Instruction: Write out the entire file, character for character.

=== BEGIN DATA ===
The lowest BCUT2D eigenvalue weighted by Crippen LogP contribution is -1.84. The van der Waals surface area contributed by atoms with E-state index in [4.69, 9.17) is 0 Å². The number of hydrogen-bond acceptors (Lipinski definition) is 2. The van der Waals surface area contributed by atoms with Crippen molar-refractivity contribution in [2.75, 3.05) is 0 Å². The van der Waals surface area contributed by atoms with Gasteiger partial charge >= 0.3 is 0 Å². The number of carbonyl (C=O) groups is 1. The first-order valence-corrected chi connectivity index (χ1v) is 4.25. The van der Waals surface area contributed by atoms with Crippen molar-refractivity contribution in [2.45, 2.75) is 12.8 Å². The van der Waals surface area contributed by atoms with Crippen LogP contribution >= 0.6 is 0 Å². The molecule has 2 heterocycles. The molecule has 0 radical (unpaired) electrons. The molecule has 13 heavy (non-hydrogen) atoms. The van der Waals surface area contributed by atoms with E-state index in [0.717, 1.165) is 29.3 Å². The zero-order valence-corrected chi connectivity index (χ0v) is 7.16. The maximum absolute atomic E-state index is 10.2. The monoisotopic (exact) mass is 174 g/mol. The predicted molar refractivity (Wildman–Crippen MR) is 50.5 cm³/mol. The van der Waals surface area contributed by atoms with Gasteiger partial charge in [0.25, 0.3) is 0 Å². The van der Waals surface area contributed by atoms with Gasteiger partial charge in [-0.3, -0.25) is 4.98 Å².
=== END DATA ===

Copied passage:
The lowest BCUT2D eigenvalue weighted by Crippen LogP contribution is -1.84. The van der Waals surface area contributed by atoms with E-state index in [4.69, 9.17) is 0 Å². The number of hydrogen-bond acceptors (Lipinski definition) is 2. The van der Waals surface area contributed by atoms with Crippen molar-refractivity contribution in [2.75, 3.05) is 0 Å². The van der Waals surface area contributed by atoms with Gasteiger partial charge >= 0.3 is 0 Å². The number of carbonyl (C=O) groups is 1. The first-order valence-corrected chi connectivity index (χ1v) is 4.25. The van der Waals surface area contributed by atoms with Crippen molar-refractivity contribution in [2.45, 2.75) is 12.8 Å². The van der Waals surface area contributed by atoms with Crippen LogP contribution >= 0.6 is 0 Å². The molecule has 2 heterocycles. The molecule has 0 radical (unpaired) electrons. The molecule has 13 heavy (non-hydrogen) atoms. The van der Waals surface area contributed by atoms with E-state index in [0.717, 1.165) is 29.3 Å². The zero-order valence-corrected chi connectivity index (χ0v) is 7.16. The maximum absolute atomic E-state index is 10.2. The monoisotopic (exact) mass is 174 g/mol. The predicted molar refractivity (Wildman–Crippen MR) is 50.5 cm³/mol. The van der Waals surface area contributed by atoms with Gasteiger partial charge in [0.25, 0.3) is 0 Å². The van der Waals surface area contributed by atoms with Gasteiger partial charge in [-0.3, -0.25) is 4.98 Å².